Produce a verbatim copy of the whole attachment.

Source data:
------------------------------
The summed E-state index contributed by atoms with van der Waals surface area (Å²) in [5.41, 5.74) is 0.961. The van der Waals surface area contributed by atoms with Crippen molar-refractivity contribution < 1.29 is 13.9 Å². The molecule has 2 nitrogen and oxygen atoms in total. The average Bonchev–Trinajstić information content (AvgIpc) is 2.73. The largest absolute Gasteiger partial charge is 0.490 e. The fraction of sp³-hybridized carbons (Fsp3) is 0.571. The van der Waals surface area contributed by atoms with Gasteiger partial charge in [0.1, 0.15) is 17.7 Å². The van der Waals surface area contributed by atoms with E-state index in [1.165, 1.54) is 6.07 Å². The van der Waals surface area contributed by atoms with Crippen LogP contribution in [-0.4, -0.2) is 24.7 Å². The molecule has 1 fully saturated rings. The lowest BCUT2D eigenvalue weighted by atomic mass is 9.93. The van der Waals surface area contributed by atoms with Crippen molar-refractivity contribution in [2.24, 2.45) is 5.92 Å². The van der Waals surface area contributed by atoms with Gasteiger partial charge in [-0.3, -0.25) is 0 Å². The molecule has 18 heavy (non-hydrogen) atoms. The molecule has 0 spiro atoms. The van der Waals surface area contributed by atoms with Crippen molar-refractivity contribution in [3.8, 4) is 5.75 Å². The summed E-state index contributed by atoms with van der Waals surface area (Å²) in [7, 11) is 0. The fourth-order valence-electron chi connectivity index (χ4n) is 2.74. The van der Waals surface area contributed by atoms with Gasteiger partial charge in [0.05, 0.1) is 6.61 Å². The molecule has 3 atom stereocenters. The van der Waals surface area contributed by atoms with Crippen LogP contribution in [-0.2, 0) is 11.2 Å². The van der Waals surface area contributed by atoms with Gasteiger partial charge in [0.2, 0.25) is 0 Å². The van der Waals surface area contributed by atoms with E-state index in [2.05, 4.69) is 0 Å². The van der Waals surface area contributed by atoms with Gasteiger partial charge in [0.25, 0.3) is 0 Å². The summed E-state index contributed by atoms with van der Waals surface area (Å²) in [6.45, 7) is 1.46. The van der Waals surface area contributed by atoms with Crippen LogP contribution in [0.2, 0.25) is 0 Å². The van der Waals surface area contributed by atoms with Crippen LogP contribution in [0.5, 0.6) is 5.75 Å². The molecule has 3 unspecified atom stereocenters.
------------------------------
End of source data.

The summed E-state index contributed by atoms with van der Waals surface area (Å²) in [5.41, 5.74) is 0.961. The van der Waals surface area contributed by atoms with Crippen molar-refractivity contribution < 1.29 is 13.9 Å². The molecule has 2 nitrogen and oxygen atoms in total. The average Bonchev–Trinajstić information content (AvgIpc) is 2.73. The largest absolute Gasteiger partial charge is 0.490 e. The fraction of sp³-hybridized carbons (Fsp3) is 0.571. The van der Waals surface area contributed by atoms with Gasteiger partial charge in [0.1, 0.15) is 17.7 Å². The van der Waals surface area contributed by atoms with E-state index in [1.165, 1.54) is 6.07 Å². The van der Waals surface area contributed by atoms with Crippen LogP contribution in [-0.4, -0.2) is 24.7 Å². The molecule has 1 fully saturated rings. The lowest BCUT2D eigenvalue weighted by atomic mass is 9.93. The van der Waals surface area contributed by atoms with Crippen molar-refractivity contribution in [2.24, 2.45) is 5.92 Å². The van der Waals surface area contributed by atoms with Gasteiger partial charge in [-0.3, -0.25) is 0 Å². The molecule has 18 heavy (non-hydrogen) atoms. The molecule has 0 spiro atoms. The van der Waals surface area contributed by atoms with Crippen molar-refractivity contribution in [3.8, 4) is 5.75 Å². The summed E-state index contributed by atoms with van der Waals surface area (Å²) in [7, 11) is 0. The fourth-order valence-electron chi connectivity index (χ4n) is 2.74. The van der Waals surface area contributed by atoms with Gasteiger partial charge in [0.05, 0.1) is 6.61 Å². The molecule has 3 atom stereocenters. The van der Waals surface area contributed by atoms with Crippen LogP contribution in [-0.2, 0) is 11.2 Å². The van der Waals surface area contributed by atoms with Gasteiger partial charge in [0.2, 0.25) is 0 Å². The van der Waals surface area contributed by atoms with E-state index in [2.05, 4.69) is 0 Å². The van der Waals surface area contributed by atoms with Gasteiger partial charge in [0.25, 0.3) is 0 Å². The summed E-state index contributed by atoms with van der Waals surface area (Å²) in [6.45, 7) is 1.46. The van der Waals surface area contributed by atoms with Crippen LogP contribution in [0.2, 0.25) is 0 Å². The van der Waals surface area contributed by atoms with Crippen LogP contribution in [0.5, 0.6) is 5.75 Å². The molecule has 3 unspecified atom stereocenters.